Tuesday, June 21, 2022

Secrets of the Dead Lands Review, Chapter 4

 Athas.org recently released Secrets of the Dead Lands. The book is a D&D 3.5 version of an unfinished manuscript, originally for AD&D 2nd edition. The original draft was written by Timothy Brown, co-creator of the Dark Sun setting. 

I will not be comparing the Athas.org version with the original manuscript. I will give my opinions on the completed Secrets of the Dead Lands. I have decided that I will break down the review into separate parts, by reviewing it chapter by chapter. I will not criticize the artwork or maps, as this is a free book, that was put together by fans. Although the artwork has been surprisingly good.
The review of Chapter 1
The review of Chapter 2.
The review of Chapter 3.

Chapter 4 - The Dead Lords
Despite what the chapter heading may say, this chapter is about locations and not just the personalities that reside there. It starts off with a map of the region, which is very handy for dungeon masters.
The chapter begins by discussing an undead defiler named Kulrath. He is a paranoid being, who rules over the nation of Deshentu. He has a large army, but prefers to pay tribute to avoid conflict. He also uses his agents to sabotage other nations and has a trapped area around his city. There is also a typical map of these killing fields.
This is exceptionally useful, especially if a group of player characters decide to bring an army to the Dead Lands. I don't see my particular group doing that, but players are not predictable. A dungeon master could have the player characters come across an army marching through the killing fields and falling into the traps. That would be interesting.

Next, the capital city of Deshentarum is outlined. The city's walls are guarded by undead beings, who do not need rest or food, so they guard the walls all the time. Some areas of the city are described. It is mentioned that the undead still shop for things, but I would have loved a mention of what it is they shop for.
Living beings work for food, shelter, and water. In other words, living beings work to stay alive. Undead would have no reason to work for such things, so what do they work for? Perhaps they are constantly working to buy luxuries and one up the other intelligent undead.
The following short section describes Tectuktitlay's stair, another possible entrance into the dead land basin. The history is described, but I doubt any player character is ever going discover it. Staying along the pathway are undead creatures and a nasty undead troll. Her history is detailed and she might be the only being in the Dead Lands that is helpful to living player characters.
Next, the Grand Dutchy of Shadowmourn is explained. The grand dutchy is ruled by Qwith, a former servant of the War Bringer. She is paranoid and an undead supremacist. I like the idea of an undead sumpremacist, but it is not explored further in the text.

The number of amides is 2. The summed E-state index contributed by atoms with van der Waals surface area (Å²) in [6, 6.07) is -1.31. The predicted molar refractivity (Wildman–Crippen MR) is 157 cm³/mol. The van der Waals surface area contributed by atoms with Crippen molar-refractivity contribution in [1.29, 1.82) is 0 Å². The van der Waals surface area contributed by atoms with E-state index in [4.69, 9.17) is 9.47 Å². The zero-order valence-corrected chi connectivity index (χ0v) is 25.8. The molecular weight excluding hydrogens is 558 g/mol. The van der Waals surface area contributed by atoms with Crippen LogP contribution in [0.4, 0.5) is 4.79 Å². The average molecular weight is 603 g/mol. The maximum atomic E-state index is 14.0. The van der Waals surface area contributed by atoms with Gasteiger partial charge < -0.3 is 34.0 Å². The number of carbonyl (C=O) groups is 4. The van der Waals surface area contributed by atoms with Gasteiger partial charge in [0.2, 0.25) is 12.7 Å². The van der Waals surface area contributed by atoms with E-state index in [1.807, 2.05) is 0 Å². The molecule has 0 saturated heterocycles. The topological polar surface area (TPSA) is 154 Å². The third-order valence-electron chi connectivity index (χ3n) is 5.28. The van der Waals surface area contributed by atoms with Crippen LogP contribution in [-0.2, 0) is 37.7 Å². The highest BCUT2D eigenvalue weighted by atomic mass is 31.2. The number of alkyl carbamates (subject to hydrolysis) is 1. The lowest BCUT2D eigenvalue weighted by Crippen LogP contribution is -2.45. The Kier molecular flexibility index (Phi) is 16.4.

The city Qwith controls is called Kushtan. The city's defenses are described and the population is given. Some of the locations in the city are quickly described. One of them mentions strange experiments that Qwith has created, but no details are given. I would love to know more. A map of the city is provided and if you have read my other reviews, it should be obvious that I love maps!
A castle is described and has useful information on its interior, if player characters ever gain entrance. It took me a second read to realize that the castle is not within the city of Kushtan. It gives some details about the castle and informs us that a gladiatorial arena is next to it, so now we know that the undead still appreciate martial sports.
Qwith's paranoia is further explained by her use of outposts that protect her realm for the sandy wastes to the north. She is working on other defenses to protect the borders of her dutchy as well. Lastly, her armies are given numbers and structure. Good information, if the player characters plan on bringing an army to the Dead Lands.
This guy is creepy. I love it!
Harkor is outlined next in the chapter, a powerful undead with a huge army. He seems to hate the elements and is proud of his undead state. His territory is designed as a giant cemetary and the rulers of the other nations are scared of him.
Harkor, himself, is obsessed with collecting metal, which the text said was denied him by the element he once served. He was a fire cleric, which are allowed to use metal weapons, according to the 2nd Edition AD&D sourcebook Earth, Air, Fire, and Water, so this is likely just a typo. Lastly, there is information about his territory, which is really dark and creepy. A very interesting place to send player characters. Of course, the undead of Harkor hate the living, so any living being there would have to be extra careful to avoid them, or pretend to be undead themselves.
If I sent my player characters to Harkor, I would do my best to set a dark and creepy atmosphere. The right atmosphere would really add to the tension. Creepy music, subdued lighting, and a skull out of the player's reach, would be ideal. 
This chapter is one of the best, so far. While histories are given, a lot of the focus is the current state of affairs. This is useful for running a game in the area. I continue to recommend downloading the book from Athas.org. Even if a table top game is run in a different, inferior, setting, this book would still provide some interesting personalities and locations.

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